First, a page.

Will this project involve sediment removal?
Sediment removal is not part of the project scope.  Designs for bank and riparian habitat improvements will accommodate changing water levels and the possibility of the PacifiCorp dam being removed at some point in the future. This project is only one step in the broader community vision adopted by the district’s Board of Directors and Bend City Council.

How can members of the community learn more and/or ask questions?
The project included opportunities for public updates throughout the project. Meeting details are communicated on this project webpage and via the district’s social media, local newspapers and  email to community members who have signed up to receive updates.

Sign up for direct email notices or contact:

Julie Brown
Communications & Community Relations Manager
Email Julie Brown

How long will this project take?
Construction is expected to be completed by Spring 2023.

Will the project’s bank plantings obstruct views to Mirror Pond?
The majority of Drake Park is at a higher elevation than Mirror Pond; therefore, the repair work designed along the pond’s edge and the establishment of riparian habitat will not significantly impact the view or enjoyment of walking along the pedestrian path.

Artist representations of how segments of pond’s edge may be re-vegetated:



Rendering of how an engineer might use bank stabilization at the shore line to prop up a low riparian area directly between a pedestrian path and Mirror Pond at Drake Park.

What are the benefits of riparian edge over a concrete edge like there is now?
Riparian areas provide critical components for wildlife – water, shelter and food. Insect life supports birds, mammals, amphibians, reptiles and fish. Waterfowl and other birds depend on riparian areas for nesting, cover and wintering. Lawn does not provide this level of benefit and the existing seawall needs to be replaced with a more environmentally sensitive means to hold back the bank.

Will the size of the Drake Park lawn area change as a result of this project?
Drake Park will continue to be an important space for iconic events in Bend and the lawn area will remain central to the design. The amount of lawn space in the park for events will be virtually unchanged when the project is complete. Removing the concrete walls in some areas will be a reduction of lawn along the edge of the pond.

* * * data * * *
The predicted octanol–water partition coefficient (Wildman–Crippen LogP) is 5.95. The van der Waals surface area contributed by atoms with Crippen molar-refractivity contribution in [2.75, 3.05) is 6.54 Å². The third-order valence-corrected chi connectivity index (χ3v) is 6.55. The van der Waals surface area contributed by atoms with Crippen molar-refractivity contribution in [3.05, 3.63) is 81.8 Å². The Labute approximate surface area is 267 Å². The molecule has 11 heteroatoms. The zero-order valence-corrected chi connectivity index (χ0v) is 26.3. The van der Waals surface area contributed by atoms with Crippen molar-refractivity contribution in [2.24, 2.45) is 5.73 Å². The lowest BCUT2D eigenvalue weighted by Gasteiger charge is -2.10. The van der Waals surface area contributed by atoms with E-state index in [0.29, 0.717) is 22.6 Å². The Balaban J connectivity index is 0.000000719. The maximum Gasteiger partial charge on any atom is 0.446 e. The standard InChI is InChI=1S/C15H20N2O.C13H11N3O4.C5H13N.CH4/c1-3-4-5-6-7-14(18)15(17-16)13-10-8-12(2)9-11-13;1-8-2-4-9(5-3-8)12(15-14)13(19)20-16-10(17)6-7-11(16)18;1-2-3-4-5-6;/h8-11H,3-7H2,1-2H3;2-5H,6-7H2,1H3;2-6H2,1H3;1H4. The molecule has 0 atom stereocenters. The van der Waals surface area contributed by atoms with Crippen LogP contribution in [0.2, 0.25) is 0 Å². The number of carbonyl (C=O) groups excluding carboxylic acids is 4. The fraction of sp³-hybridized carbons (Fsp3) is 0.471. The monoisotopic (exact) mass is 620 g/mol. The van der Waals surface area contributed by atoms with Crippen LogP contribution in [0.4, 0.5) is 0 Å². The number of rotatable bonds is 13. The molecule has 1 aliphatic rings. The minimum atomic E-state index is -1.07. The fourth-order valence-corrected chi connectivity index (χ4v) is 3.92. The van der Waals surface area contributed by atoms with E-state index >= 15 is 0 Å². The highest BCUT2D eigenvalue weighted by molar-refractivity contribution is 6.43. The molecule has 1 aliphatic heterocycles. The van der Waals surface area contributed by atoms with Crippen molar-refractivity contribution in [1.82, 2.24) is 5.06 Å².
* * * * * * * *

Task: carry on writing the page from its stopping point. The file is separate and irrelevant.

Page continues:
What impacts will the trail extension have on park trees?

The Bend Park and Recreation District cares deeply about the natural beauty in its parks, trails and surrounding facilities, and we are committed to preserving as many trees as possible. The Drake Park bank and trail project will retain the character of the park while also improving accessibility and safety with modern design standards.

We believe the project plan is the best way to retain the historic character of the park and make a trail/pathway that is accessible to all. We have spent a couple years working with certified arborists and landscape architects on the trail alignment to reduce impacts to mature trees.

The number of trees permitted for possible removal is a small number of the 400+ trees currently in Drake Park. For the permit, it’s necessary to list all trees that may be impacted rather than returning for case-by-case tree removal permission that would cause significant delays and costs during construction.

Have you considered a path around the trees?

With the grade changes necessary to meet ADA accessibility requirements, it is not possible to curve around all trees. The trail expansion is also necessary for pedestrians, bicycles, strollers, wheelchairs and other modes of trail use.

It’s important to know that there are more than 60 mature trees in the park prioritized for protection efforts along the trail and five times the number outside of the project area.